Top 5 Reasons Not to Borrow Against Your 401k

posted by Melissa Cappleman
May 20, 2009

Are you thinking about borrowing against your 401k? With the value of your 401k going down, wouldn’t it be better to use it before you lose all of it?

Unless you are facing foreclosure or bankruptcy, you should NOT borrow against your 401k and here’s why:

  1. The loan is tied to your employment. At some point, you WILL be leaving your employer. It may or it may not be your choice to leave. Regardless of how or when you leave, the loan will need to be repaid.
  2. If you don’t repay your loan within 60 days of leaving your current employer, the IRS will view the remaining amount due as a distribution (withdrawal). Unless you are at least 59 ½ years of age, you will be taxed at your current tax rate PLUS 10% for an early withdrawal penalty.
  3. You pay double taxes. When you make contributions to a standard 401k, the contributions are in pre-tax dollars. When you’re repaying a loan, you are using after-tax dollars. When you retire, you will have to pay taxes on the distributions again. Additionally, the interest paid on the loan is not tax deductible, even if you use the money to purchase your primary residence.
  4. The borrowed money is not growing. You unplug your investments while you are repaying the loan. This means that you are not paid while your investments increase in value. Stocks are on sale right now. The only way they’ll go from here is up. Even though you’re paying yourself interest while repaying the loan, the interest rate paid is often less than the rate your investments would have otherwise earned.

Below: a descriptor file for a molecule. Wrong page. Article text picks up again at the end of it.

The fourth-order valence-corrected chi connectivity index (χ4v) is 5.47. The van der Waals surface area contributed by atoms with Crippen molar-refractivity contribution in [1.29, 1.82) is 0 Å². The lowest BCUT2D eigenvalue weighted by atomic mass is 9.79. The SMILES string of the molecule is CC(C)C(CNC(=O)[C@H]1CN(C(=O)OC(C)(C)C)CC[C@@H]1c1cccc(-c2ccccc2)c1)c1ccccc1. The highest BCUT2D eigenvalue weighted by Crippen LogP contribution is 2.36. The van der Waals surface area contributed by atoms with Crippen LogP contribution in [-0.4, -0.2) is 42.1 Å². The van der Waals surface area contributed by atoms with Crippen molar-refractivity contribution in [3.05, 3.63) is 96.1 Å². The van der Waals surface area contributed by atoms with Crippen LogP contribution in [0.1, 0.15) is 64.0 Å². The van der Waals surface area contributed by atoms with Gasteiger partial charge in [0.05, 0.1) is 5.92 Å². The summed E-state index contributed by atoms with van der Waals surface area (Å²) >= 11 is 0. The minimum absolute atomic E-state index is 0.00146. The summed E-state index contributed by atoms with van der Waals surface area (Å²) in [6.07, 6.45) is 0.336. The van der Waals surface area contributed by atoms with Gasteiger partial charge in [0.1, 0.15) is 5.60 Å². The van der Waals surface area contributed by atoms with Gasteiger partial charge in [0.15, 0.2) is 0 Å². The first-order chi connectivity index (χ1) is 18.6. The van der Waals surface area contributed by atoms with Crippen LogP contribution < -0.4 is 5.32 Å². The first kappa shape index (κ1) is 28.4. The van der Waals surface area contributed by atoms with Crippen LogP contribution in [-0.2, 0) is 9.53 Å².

5. It is only a bandaid solution. You are essentially trying to solve the problem of having too much debt by once again borrowing the money. While this strategy might work in the short term, you will find yourself back at square one just a few months down the road.

Figuring out how to repay large debt is always difficult. In a bad economy it might seem impossible.   That is why it is especially important to recognize the need for professional advice.  Many financial coaches and advisors will have an initial consultation free of charge.  Once you start working with them, together you will come up with solutions that will work for your particular situation.

If you are facing foreclosure and/or bankruptcy, go ahead and borrow against your 401k. But borrow only the amount you actually need. Otherwise, you’re better off finding other ways to repay your debt.



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